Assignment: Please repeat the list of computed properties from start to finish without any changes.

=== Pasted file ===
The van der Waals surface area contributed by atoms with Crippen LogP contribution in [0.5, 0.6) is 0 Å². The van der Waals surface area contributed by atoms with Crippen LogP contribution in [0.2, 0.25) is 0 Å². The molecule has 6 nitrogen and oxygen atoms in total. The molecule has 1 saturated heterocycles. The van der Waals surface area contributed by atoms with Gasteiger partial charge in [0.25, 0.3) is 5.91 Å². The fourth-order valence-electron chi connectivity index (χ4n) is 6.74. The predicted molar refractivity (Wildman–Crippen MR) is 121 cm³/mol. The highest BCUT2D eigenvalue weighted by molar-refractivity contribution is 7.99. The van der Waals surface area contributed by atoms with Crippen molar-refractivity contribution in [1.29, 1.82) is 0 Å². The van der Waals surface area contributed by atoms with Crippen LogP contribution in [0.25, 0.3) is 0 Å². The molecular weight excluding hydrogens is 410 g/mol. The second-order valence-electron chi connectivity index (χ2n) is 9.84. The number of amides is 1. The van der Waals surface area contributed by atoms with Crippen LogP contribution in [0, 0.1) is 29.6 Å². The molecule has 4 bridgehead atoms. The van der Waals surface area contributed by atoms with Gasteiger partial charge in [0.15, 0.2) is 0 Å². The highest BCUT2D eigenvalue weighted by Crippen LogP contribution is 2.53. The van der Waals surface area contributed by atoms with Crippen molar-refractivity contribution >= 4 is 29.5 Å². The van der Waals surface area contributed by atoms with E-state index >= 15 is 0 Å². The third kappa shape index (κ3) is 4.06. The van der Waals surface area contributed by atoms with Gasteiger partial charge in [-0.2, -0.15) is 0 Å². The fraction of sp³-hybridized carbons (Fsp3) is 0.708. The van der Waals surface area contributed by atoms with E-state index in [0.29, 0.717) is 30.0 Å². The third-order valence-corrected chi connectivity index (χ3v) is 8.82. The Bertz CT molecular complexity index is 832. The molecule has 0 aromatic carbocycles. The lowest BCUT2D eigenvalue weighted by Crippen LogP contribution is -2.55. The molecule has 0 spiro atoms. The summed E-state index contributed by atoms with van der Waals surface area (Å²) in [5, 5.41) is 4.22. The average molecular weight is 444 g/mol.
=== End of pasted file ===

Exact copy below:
The van der Waals surface area contributed by atoms with Crippen LogP contribution in [0.5, 0.6) is 0 Å². The van der Waals surface area contributed by atoms with Crippen LogP contribution in [0.2, 0.25) is 0 Å². The molecule has 6 nitrogen and oxygen atoms in total. The molecule has 1 saturated heterocycles. The van der Waals surface area contributed by atoms with Gasteiger partial charge in [0.25, 0.3) is 5.91 Å². The fourth-order valence-electron chi connectivity index (χ4n) is 6.74. The predicted molar refractivity (Wildman–Crippen MR) is 121 cm³/mol. The highest BCUT2D eigenvalue weighted by molar-refractivity contribution is 7.99. The van der Waals surface area contributed by atoms with Crippen molar-refractivity contribution in [1.29, 1.82) is 0 Å². The van der Waals surface area contributed by atoms with Crippen LogP contribution in [0.25, 0.3) is 0 Å². The molecular weight excluding hydrogens is 410 g/mol. The second-order valence-electron chi connectivity index (χ2n) is 9.84. The number of amides is 1. The van der Waals surface area contributed by atoms with Crippen LogP contribution in [0, 0.1) is 29.6 Å². The molecule has 4 bridgehead atoms. The van der Waals surface area contributed by atoms with Gasteiger partial charge in [0.15, 0.2) is 0 Å². The highest BCUT2D eigenvalue weighted by Crippen LogP contribution is 2.53. The van der Waals surface area contributed by atoms with Crippen molar-refractivity contribution >= 4 is 29.5 Å². The van der Waals surface area contributed by atoms with E-state index >= 15 is 0 Å². The third kappa shape index (κ3) is 4.06. The van der Waals surface area contributed by atoms with Gasteiger partial charge in [-0.2, -0.15) is 0 Å². The fraction of sp³-hybridized carbons (Fsp3) is 0.708. The van der Waals surface area contributed by atoms with E-state index in [0.29, 0.717) is 30.0 Å². The third-order valence-corrected chi connectivity index (χ3v) is 8.82. The Bertz CT molecular complexity index is 832. The molecule has 0 aromatic carbocycles. The lowest BCUT2D eigenvalue weighted by Crippen LogP contribution is -2.55. The molecule has 0 spiro atoms. The summed E-state index contributed by atoms with van der Waals surface area (Å²) in [5, 5.41) is 4.22. The average molecular weight is 444 g/mol.